Monday, November 10, 2008
Writing Non-Fiction for Children's Magazines
It is common to think fiction when writing children's stories but there is also a great need for non-fiction articles. Writing non-fiction in a creative way can help children become excited about learning. Read Maureen J Hinds article below for some valuable tips on the non-fiction market.
Writing for Children-Non-Fiction Magazines
Nonfiction need not be dull; it includes a wide range of topics. It can include history, biography, personal essays, personal profiles, sports, biology, geology, geography, holidays … the list really is almost endless. Anything that you find fascinating can be turned into a riveting nonfiction piece for young readers. Also, keep in mind that you can write for whatever age group you prefer, from the youngest toddlers to teens.
If you’re interested in writing for the magazine market, the following tips will help you get started:
Magazine pieces are short, which means that you will not be able to cover all sides of your topic. Choose the one that most interests you and that you feel has the most readership appeal.
Spice it Up
One way to avoid an “encyclopedic” feel to your article is to include quotes from experts, interesting quotes from your research, descriptions, and if appropriate, dialogue. Use the tools of fiction for a lively magazine piece.
Do the Research
This applies to both your article research as well as your market research. For your article, editors want to see a variety of resource materials. One entry from an encyclopedia will not make the cut. Use a variety of sources, and try to avoid those encyclopedia references. If possible, use both primary and secondary sources. If you are able to obtain a quote from an expert, that can also help sell your piece.
When doing market research use a variety of tools available to you, and do not forget the "hands on" approach. This means reading several back issues of your targeted magazine--reading a year's worth is ideal. When fine-tuning your piece, be sure to follow the each magazine's guidelines. This means staying within the word count, avoiding certain topics, and following any approaches listed. The following are some sources for learning more about the market and magazine guidelines. For up-to-date information, be sure to visit each magazine's website, as many post their editorial guidelines as well as upcoming themes if applicable.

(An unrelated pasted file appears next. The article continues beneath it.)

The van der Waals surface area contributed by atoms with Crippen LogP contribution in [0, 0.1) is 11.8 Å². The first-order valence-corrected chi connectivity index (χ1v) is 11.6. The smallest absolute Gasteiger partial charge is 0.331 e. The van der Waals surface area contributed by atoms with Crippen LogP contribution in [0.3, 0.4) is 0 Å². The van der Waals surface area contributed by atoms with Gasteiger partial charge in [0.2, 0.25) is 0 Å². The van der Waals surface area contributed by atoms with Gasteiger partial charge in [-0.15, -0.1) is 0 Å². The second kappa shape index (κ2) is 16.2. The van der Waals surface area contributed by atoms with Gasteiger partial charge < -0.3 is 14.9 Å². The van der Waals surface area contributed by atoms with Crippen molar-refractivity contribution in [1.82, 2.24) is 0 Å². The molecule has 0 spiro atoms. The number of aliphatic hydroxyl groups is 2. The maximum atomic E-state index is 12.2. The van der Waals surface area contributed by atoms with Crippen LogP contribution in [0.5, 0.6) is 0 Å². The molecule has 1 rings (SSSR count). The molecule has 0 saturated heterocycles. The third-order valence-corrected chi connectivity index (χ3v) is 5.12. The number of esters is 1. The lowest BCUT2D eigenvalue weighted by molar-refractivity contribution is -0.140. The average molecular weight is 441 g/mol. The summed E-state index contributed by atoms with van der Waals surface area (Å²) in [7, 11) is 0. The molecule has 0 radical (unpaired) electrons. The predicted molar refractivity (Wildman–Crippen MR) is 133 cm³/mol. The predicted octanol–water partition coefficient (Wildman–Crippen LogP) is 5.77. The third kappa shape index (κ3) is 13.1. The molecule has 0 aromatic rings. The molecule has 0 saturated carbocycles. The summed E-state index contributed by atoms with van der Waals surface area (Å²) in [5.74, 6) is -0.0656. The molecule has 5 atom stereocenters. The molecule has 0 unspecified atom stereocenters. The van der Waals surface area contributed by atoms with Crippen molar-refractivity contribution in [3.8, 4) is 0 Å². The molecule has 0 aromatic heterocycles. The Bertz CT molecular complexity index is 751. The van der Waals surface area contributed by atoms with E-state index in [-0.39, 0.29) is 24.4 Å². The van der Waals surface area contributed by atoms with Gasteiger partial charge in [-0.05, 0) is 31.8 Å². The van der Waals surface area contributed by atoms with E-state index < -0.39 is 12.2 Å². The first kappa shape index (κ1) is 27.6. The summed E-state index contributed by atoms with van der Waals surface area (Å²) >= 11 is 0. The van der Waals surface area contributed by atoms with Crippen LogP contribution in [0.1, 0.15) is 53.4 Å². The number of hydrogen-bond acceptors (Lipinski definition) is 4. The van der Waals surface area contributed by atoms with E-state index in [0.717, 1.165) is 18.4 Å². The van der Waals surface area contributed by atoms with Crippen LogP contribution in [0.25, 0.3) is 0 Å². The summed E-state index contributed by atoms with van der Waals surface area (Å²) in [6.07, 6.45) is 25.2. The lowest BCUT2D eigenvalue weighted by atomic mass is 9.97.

BOOST's Magazine Database
Jan Fields offers a great website:
Writer's Market Online
Children's Writers & Illustrators Market, published by Writer's Digest Books
The Best of the Magazine Market, published by the Institute of Children's Literature (http://www.theinstituteofchildrensliterature.com/F9624/)
Lastly, be persistent! One common theme among published writers is that they do not give up. Find several target markets to begin with. If these do not work out, consider re-working the piece for a different age group, or give the piece a different slant. Whatever you do, keep writing and keep submitting. The nonfiction magazine market can be a great way to see your work in print. Yes, it takes focused effort, but it can be well worth it!
Article Source: http://EzineArticles.com/?expert=Maurene_J._Hinds
Write it down,